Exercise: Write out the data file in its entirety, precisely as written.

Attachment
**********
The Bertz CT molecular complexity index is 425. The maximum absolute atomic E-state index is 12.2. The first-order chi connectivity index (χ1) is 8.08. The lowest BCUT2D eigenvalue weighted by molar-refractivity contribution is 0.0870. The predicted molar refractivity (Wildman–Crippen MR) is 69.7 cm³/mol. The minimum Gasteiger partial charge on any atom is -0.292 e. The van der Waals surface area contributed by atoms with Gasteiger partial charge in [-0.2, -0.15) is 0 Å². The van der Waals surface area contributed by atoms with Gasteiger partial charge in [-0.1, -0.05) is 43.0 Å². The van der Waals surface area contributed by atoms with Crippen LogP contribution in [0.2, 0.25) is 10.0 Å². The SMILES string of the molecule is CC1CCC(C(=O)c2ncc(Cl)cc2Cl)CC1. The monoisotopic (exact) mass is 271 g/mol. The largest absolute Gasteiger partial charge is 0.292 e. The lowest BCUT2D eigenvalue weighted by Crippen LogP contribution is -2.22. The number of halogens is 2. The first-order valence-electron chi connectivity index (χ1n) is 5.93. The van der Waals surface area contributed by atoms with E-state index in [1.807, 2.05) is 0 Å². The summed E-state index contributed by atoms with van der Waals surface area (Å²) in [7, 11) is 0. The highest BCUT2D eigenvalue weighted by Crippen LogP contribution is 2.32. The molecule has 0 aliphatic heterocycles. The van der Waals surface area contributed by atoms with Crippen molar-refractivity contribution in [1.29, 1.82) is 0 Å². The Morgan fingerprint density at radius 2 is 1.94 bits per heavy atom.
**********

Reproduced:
The Bertz CT molecular complexity index is 425. The maximum absolute atomic E-state index is 12.2. The first-order chi connectivity index (χ1) is 8.08. The lowest BCUT2D eigenvalue weighted by molar-refractivity contribution is 0.0870. The predicted molar refractivity (Wildman–Crippen MR) is 69.7 cm³/mol. The minimum Gasteiger partial charge on any atom is -0.292 e. The van der Waals surface area contributed by atoms with Gasteiger partial charge in [-0.2, -0.15) is 0 Å². The van der Waals surface area contributed by atoms with Gasteiger partial charge in [-0.1, -0.05) is 43.0 Å². The van der Waals surface area contributed by atoms with Crippen LogP contribution in [0.2, 0.25) is 10.0 Å². The SMILES string of the molecule is CC1CCC(C(=O)c2ncc(Cl)cc2Cl)CC1. The monoisotopic (exact) mass is 271 g/mol. The largest absolute Gasteiger partial charge is 0.292 e. The lowest BCUT2D eigenvalue weighted by Crippen LogP contribution is -2.22. The number of halogens is 2. The first-order valence-electron chi connectivity index (χ1n) is 5.93. The van der Waals surface area contributed by atoms with E-state index in [1.807, 2.05) is 0 Å². The summed E-state index contributed by atoms with van der Waals surface area (Å²) in [7, 11) is 0. The highest BCUT2D eigenvalue weighted by Crippen LogP contribution is 2.32. The molecule has 0 aliphatic heterocycles. The van der Waals surface area contributed by atoms with Crippen molar-refractivity contribution in [1.29, 1.82) is 0 Å². The Morgan fingerprint density at radius 2 is 1.94 bits per heavy atom.